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Programmers have solved this challenge as they solve everything: by creating another layer of code that stores bits in another set of tables in another database. In this case, the code is a hydra-headed tool sometimes called hybrid cloud manager that can connect to all of the clouds out there, create and destroy machines on its own, and at the same time fill its own database tables with lists of the machines and where they are.

These so-called multicloud or hybrid cloud management tools keep track of our machines and make it possible to orchestrate hundreds or thousands of instances so the work gets done by the cheapest, fastest, and best-configured option. They also make it possible to blend multiple public clouds with in-house servers to lower overall costs, improve security, enhance redundancy, and support world-wide operations.

Do you worry about “cloud lock-in?” That your code may run only on one cloud, leaving you with no alternatives? These hybrid cloud management tools are designed to prevent that from happening. Your developers should be able to ask for a cloud machine for a particular purpose, and the multicloud manager will deliver the best fitting option, whether it’s in your local hardware or in any of the supported public clouds. – Read more

Do startups have more trouble scaling SaaS from a technical or business perspective?

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The problem is they tend to bite you at alternating times.

Getting the first 50-100 or so customers rarely breaks a hack. But even just after that, downtime, data issues, etc. start to become material. In other words, just as you are getting sales finally figured out!

Then usually, things break again around a few million in ARR. Just when you have the salesteam first built 🙂 The bandaids on the hacks don’t scale another order of magnitude. Should we refactor? Rebuild? Or put bandaids on the bandaids?

Finally, everything tends to break again around $8m-$10m in ARR, unless you’ve put in place a great VP of Engineering by then. The CTO/co-founder’s limitations in hiring, scaling infrastructure, etc. begin to reveal themselves in all new ways. Right when you are ready to Go Big!

So as annoying as the answer is, it’s Both. And usually, right when the other one is finally working well.

You need to get all the VPs in place by $4m-$5m in ARR if you can. If you do, you’ll push past it. – Read more

L-SPARK Join Forces With Stripe To Help Canadian SaaS Companies Grow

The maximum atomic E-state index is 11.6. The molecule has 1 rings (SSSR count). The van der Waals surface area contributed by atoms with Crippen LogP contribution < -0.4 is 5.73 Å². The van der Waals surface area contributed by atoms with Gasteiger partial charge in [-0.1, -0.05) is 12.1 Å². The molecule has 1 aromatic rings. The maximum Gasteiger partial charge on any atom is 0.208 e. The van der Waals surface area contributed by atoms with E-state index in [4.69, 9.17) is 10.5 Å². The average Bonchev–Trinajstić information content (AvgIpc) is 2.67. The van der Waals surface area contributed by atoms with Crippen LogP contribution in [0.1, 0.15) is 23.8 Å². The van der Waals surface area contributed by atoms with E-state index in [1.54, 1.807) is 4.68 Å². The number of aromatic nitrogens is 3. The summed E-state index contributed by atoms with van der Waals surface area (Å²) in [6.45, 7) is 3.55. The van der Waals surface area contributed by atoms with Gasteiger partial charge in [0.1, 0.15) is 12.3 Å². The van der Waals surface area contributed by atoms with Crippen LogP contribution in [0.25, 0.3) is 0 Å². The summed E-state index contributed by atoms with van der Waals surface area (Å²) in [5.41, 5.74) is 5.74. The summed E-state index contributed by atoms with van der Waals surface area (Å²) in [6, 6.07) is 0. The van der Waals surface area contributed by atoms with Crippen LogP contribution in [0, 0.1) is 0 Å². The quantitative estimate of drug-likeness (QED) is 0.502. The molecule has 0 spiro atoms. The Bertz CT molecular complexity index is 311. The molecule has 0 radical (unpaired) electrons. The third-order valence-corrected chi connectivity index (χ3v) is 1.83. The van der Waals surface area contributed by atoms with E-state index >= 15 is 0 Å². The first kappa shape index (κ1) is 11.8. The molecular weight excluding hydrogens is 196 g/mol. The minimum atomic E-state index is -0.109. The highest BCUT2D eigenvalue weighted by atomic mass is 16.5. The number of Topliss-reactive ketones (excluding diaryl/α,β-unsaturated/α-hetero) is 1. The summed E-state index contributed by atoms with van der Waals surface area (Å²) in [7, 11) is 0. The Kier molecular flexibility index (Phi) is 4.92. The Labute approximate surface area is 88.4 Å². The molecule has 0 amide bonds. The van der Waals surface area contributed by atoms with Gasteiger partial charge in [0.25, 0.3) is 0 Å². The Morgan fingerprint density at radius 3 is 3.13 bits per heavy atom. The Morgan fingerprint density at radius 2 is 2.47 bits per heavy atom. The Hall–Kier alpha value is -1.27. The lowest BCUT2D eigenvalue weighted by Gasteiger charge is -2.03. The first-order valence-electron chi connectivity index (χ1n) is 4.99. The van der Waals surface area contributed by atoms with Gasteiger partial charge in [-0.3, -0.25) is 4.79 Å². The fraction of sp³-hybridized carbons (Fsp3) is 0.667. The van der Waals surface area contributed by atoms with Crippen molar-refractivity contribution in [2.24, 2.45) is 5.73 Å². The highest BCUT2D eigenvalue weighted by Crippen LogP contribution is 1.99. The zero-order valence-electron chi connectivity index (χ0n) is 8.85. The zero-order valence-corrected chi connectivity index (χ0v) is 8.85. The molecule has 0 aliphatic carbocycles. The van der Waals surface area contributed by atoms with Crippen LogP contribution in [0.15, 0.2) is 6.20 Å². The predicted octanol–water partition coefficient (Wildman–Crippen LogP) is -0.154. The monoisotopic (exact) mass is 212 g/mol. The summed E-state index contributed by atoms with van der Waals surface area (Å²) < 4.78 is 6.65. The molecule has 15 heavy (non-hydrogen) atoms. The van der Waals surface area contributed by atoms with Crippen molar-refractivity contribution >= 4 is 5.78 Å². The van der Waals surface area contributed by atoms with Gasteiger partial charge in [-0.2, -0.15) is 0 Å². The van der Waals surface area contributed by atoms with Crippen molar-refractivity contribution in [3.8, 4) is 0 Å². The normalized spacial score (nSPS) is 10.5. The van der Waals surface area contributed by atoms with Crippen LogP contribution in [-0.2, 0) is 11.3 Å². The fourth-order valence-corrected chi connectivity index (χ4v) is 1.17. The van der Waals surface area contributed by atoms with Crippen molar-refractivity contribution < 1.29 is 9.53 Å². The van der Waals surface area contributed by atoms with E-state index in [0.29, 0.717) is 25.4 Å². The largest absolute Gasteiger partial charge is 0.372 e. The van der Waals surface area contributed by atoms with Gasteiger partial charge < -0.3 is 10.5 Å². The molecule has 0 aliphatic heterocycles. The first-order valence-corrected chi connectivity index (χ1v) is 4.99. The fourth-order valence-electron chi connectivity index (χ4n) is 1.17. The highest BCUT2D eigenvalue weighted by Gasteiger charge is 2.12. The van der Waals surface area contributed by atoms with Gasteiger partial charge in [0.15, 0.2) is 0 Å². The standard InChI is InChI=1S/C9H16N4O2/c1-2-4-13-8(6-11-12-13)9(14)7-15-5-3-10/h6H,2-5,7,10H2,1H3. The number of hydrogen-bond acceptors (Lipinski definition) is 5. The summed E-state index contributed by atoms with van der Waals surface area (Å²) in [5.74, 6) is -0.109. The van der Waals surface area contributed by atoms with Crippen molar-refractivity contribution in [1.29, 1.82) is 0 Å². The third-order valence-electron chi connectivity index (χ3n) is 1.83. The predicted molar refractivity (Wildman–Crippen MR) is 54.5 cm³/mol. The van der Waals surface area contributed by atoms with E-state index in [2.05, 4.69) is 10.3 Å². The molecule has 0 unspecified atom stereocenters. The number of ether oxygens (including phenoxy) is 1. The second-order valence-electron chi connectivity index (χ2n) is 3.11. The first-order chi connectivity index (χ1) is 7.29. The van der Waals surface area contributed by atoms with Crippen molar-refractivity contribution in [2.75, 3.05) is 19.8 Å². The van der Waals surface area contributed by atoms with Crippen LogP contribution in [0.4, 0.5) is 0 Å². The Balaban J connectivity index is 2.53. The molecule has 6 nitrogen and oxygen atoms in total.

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L-SPARK, Canada’s largest Software as a Service (SaaS) accelerator, has partnered with Stripe, the leading technology company building economic infrastructure for the internet, to facilitate Canadian SaaS startup growth globally. The startups from the L-SPARK accelerator program will gain access to merchant payment technology and will be able to better manage their businesses online with the help of Stripe’s online payment platform.

Canada has produced some of the top leaders in today’s SaaS marketplace, such as Shopify and Freshbooks. Yet, early stage Canadian SaaS companies often struggle to scale into globally competitive firms that generate large revenue. Already the premiere destination for Canadian SaaS startups, L-SPARK’s partnership with Stripe signifies the accelerator is doubling down on its efforts to help SaaS startups build and scale globally.

“This is an exciting partnership. As one of the first accelerators in Canada to become a partner, and as the premiere SaaS accelerator, this partnership opens up a lot of potential for our companies.” said Leo Lax, Executive Managing Director of L-SPARK. “SaaS companies depend on a reliable and global online payment system. Stripe provides not only a global facility, but a great partner for growth. We are honored and excited to become a Stripe partner.”

Stripe designs economic infrastructure on the internet, and businesses of all sizes use its software to accept payments and manage their businesses online. With Canadian eCommerce revenue expected to rise from roughly $30 billion CAD in 2018 to over $36 billion by 2021, the need for an online payment system for startups is vital.

Stripe’s merchant payment processing technology will become readily available to startups in the L-SPARK accelerator cohort. It gives these growing Canadian SaaS companies access to a world leader in online payments and helps to facilitate business relationships on the global market. For L-SPARK, partnerships with global leaders like Stripe increase the value the accelerator can offer its portfolio of companies, and the startups will benefit from the development of a working relationship with a global corporation.

“Partnering with L-SPARK in Canada will help us further our push for the removal of online commerce barriers around the world,” said Alex Litwin, Account Executive at Stripe, “This collaboration, we hope, will help Canadian companies start up and scale up more quickly across the globe.” – Read more

Website builder Strikingly raises $10M Series A+ to continue growth in China